Rise and fall: Lakes Michigan-Huron reach highest level since 1998 in June 2014

Lake level fluctuations are normal during the year, and year-to-year. Just how much fluctuation can be expected this year in Lakes Michigan and Huron?

The NOAA GLERL's Great Lakes Water Level Dashboard tool allows for viewing current and historical water levels in the Great Lakes. Photo credit: Mark Breederland.
The NOAA GLERL's Great Lakes Water Level Dashboard tool allows for viewing current and historical water levels in the Great Lakes. Photo credit: Mark Breederland.

As a child growing up in southeast Michigan in the late 1960s and 1970s, our elementary school showed the fun and educational film, “The Rise and Fall of the Great Lakes” (National Film Board of Canada, 1968; http://www.youtube.com/watch?v=afs_A_Lz2w4 ). While this film deals with geography, glaciers and pollution, I note that the title is certainly fitting for observers of the lake level fluctuations of the Great Lakes, particularly along Lakes Michigan-Huron, during 2012-2014. Several people who have stopped by our Michigan State University Extension office have specifically noted their own visual observation of the rising lake levels on Lake Michigan.

The Rise: 

The U.S. Army Corps of Engineers has just released the June 2014 data on official lake level measurements (daily and monthly averages are compiled across six gaging stations from the Georgian Bay of Lake Huron down to Milwaukee on Lake Michigan). The Michigan-Huron level is up four inches from the prior month of May 2014, and levels are now at a mean of 578.67 feet. If you notice you have less beach than a year ago or past years, this June average level is the highest that Michigan-Huron has had since 1998.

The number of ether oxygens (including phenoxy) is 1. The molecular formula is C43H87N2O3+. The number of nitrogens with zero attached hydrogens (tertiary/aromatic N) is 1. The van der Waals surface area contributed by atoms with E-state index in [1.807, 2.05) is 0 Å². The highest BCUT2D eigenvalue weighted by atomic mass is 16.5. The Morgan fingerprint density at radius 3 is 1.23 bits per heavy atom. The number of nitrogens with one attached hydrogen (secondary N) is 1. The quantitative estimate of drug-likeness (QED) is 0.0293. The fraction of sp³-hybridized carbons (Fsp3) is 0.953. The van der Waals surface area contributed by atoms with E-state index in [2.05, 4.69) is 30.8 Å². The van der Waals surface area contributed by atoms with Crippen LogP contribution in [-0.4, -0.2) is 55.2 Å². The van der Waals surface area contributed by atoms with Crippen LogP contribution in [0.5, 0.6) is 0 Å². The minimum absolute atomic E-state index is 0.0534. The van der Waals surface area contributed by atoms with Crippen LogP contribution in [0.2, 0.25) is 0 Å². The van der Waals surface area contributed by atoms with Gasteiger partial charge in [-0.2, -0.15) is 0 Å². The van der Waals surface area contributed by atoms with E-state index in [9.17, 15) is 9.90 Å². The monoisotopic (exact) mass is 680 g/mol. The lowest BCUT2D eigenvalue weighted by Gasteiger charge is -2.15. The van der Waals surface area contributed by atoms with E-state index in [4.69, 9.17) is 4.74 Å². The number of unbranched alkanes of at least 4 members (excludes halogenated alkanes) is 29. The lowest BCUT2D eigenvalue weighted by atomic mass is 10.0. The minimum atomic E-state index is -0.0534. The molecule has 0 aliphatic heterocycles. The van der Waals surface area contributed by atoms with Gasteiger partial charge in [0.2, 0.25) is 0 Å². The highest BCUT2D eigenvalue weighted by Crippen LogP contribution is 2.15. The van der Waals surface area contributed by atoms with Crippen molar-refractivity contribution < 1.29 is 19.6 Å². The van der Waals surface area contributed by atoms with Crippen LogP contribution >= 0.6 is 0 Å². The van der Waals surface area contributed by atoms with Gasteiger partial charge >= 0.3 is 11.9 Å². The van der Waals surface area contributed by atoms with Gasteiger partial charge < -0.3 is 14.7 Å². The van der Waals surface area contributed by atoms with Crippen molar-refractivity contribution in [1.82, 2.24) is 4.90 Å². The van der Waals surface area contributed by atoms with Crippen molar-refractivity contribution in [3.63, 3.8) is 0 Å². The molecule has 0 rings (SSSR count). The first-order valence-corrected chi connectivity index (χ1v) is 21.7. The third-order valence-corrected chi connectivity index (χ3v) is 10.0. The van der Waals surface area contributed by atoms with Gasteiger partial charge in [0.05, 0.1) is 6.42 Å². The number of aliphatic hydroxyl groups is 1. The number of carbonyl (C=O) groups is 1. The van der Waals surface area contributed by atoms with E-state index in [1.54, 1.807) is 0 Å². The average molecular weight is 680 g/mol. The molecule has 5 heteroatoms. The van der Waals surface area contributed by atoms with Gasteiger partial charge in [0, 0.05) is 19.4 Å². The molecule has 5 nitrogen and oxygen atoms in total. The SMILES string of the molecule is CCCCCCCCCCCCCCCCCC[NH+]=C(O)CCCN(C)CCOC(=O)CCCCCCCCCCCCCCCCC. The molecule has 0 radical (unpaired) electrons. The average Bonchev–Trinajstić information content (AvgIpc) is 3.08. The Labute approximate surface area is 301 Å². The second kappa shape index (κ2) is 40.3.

The Fall:

In January 2013, just 18 months ago, Lakes Michigan-Huron recorded the lowest recorded monthly level (576.02 feet) since coordinated data between the United States and Canada began back in 1918. In autumn 2012, there was an exceeding great drop of levels particularly due to high evaporation rates. This culminated in a record low average in December 2012 and the now all-time record in the subsequent month in January 2013.

The Math:

If you care to do math, this increase of 2.65 feet of water is across the combined surface area of Lakes Michigan-Huron, which covers an amazing 45,445 square miles of the globe. One inch of water across one square mile of surface area is 17,378,560 gallons, or 2,323,340 cubic feet of water, or 434,464 forty-gallon bathtubs of water. Therefore, for 45,445 square miles, you would have about 25,114,643,362,560 gallons—that is over 25 trillion gallons more in Lakes Michigan-Huron alone.

Parallels to 1964-1965-1966?

The NOAA Great Lakes Environmental Research Lab has a wonderful tool for viewing current and historical water levels, called the Great Lakes Water Level Dashboard. Prior to 2012-2013, Lake Michigan-Huron had the lowest level monthly average recorded in March 1964 at 576.05 feet. While 1964 was low in almost all months, it is notable that 1965 levels rose quickly and by June 1966 had risen to a monthly average of 578.41 feet. The system was able to rebound in 24 months back then, but we’ve had a quicker rebound in 2013/2014 (about 18 months) to current levels.

Levels for the remainder of 2014?

The Corps of Engineers’ forecast is for a peak in water levels in Lake Michigan-Huron during July 2014, perhaps one to two inches higher than the June measurements. This will be slightly below the long-term average, and still continuing a 15-consecutive-year stretch of below average levels, the longest in its period of record (since 1918). 

As an educator with Michigan Sea Grant, most users of the Lake Michigan-Huron system I talk with seem to like the +/- 1 foot region close to the long-term average. This is the so-called “sweet spot” where there are no specific issues with low water levels and no impact issues for high water levels, such as occurred at the record high month of October 1986 (582.35 feet). Remember, that the lakes will continue to fluctuate due to system inputs and outputs including snowpack, precipitation, evaporation and other factors. Go out and enjoy the waters of the Great Lakes and remember the rise and fall of the Great Lakes.

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